Political and economic threats against Belarus “must end” the Foreign Minister Vladimir Makei told the high-level segment of the UN General Assembly on Saturday, accusing Western nations of trying to sow “chaos and anarchy” in the country.
In a pre-recorded video address to the Assembly’s annual debate, being held virtually this year due to the coronavirus pandemic, Mr. Makei regretted what he described as cynical attention paid by some to recent events in his country.
While acknowledging that the situation had become complex, he said this was “by dint of circumstances imposed upon us, primarily from elsewhere.”
He rejected “statements brimming with cynicism” from several Western countries under the pretext of being concerned over Belarusian sovereignty and prosperity, but which “are actually nothing more than attempts to bring chaos and anarchy to our country.”
And the Foreign Minister deplored the attempts of a certain number of States “to abuse the platform” of the UN and the Security Council, to defend their “narrow political ambitions”.
‘Clear’ presidential choice
Mr. Makeï recalled that last August, following the presidential election, the people of Belarus made the “clear” choice for a “stable and prosperous” State, focused on peace, good neighborhoods and sustainable development.
“However, rather than respecting this choice, we are seeing attempts to destabilize the situation in the country,” he stated, explaining that following unsuccessful attempts to “impose ‘colour revolutions’ on us, we are now experiencing external interference aiming to undermine the very foundation of our State.”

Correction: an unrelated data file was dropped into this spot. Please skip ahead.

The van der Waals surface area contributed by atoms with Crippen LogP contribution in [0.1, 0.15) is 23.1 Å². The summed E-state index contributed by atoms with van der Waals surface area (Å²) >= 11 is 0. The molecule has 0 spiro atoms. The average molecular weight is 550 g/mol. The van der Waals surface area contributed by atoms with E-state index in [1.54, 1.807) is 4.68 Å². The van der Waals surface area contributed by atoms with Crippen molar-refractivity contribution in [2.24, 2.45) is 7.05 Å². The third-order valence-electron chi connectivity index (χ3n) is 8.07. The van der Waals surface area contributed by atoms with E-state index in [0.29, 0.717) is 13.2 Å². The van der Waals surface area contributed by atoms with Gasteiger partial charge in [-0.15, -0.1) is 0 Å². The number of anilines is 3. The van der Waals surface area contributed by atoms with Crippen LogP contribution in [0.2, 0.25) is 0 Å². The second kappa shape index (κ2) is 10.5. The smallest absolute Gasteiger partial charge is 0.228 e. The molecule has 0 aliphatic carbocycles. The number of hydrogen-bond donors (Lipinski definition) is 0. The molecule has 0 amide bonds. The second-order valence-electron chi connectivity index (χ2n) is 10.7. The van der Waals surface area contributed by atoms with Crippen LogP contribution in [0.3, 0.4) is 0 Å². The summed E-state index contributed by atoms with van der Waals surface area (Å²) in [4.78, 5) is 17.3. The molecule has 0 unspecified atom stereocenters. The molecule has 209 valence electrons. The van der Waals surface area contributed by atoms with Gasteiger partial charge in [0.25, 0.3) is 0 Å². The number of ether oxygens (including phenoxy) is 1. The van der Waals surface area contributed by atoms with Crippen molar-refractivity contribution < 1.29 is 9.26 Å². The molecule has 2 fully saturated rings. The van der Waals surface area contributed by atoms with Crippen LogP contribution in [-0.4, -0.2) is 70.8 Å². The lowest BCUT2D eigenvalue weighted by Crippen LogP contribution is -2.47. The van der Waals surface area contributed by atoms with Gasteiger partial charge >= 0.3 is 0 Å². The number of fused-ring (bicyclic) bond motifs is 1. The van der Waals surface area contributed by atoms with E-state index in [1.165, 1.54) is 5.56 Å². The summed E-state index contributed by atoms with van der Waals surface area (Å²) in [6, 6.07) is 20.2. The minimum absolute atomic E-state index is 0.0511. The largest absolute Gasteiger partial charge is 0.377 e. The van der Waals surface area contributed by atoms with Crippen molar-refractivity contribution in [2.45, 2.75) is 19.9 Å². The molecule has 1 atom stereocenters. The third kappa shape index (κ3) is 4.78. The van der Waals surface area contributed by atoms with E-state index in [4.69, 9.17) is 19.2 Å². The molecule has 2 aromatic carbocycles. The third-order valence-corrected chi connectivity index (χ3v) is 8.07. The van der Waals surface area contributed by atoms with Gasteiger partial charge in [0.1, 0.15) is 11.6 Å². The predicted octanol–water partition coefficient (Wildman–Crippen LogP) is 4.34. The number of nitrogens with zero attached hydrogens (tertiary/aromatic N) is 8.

He warned that such interference and denounced the imposition of sanctions or other coercive measures that would only have “the opposite effects and will be harmful to absolutely everyone.”
The future of the Belarus will be decided by its people, insisted Mr. Makei, “not on the barricades”, but through “civilized dialogue, including the process of constitutional reform”.
He firmly rejected unilateral coercive measures in international relations and cited the commercial, financial and economic blockade imposed on Cuba by the United States as a glaring example of the “harmful” effects of such measures.
For the Foreign Minister, this “means of asphyxiation” to put pressure in an arbitrary manner on sovereign States are unacceptable and must cease immediately.
Unfortunately, the pandemic has clearly shown that at the height of the global health crisis, the international community “that we talk about so much” was essentially unable to meet the hopes placed upon it.
“Clearly, the thinking was that this was a challenge best addressed individually,” he said, and practically all countries “battened down the hatches, closed their boarders and cut off contact to the outside world.”
Sadly, some chose to accuse others of acting wrongly in the fight against COVID-19, and thus, “the international community did not draw up a common approach, so the real problem lies not so much with the pandemic as elsewhere,” he asserted.
And while much remains to be seen and learned from this crisis, it is quite certain that the coronavirus epidemic on one hand has shed light on the acute need for a strong State, and on the other, it has clearly shown how inter-connected the world really is.
“Indeed, no country alone can make real progress in solving problems that are global in scale. We need to learn to work together.”
To advance sustainable development and realize the 2030 Agenda, the Foreign Minister underscored the importance of partnership, saying that Belarus is involving domestic and international partners in supporting a green economy.
This unusual year has forced humanity to rethink its way of life, and going forward, nations must aim at building a better world, according to Mr. Makei.
As such, the UN and the Security Council must move with the times, ending wars and helping nations to achieve the Sustainable Development Goals (SDGs), he said, pledging his country’s steadfast support.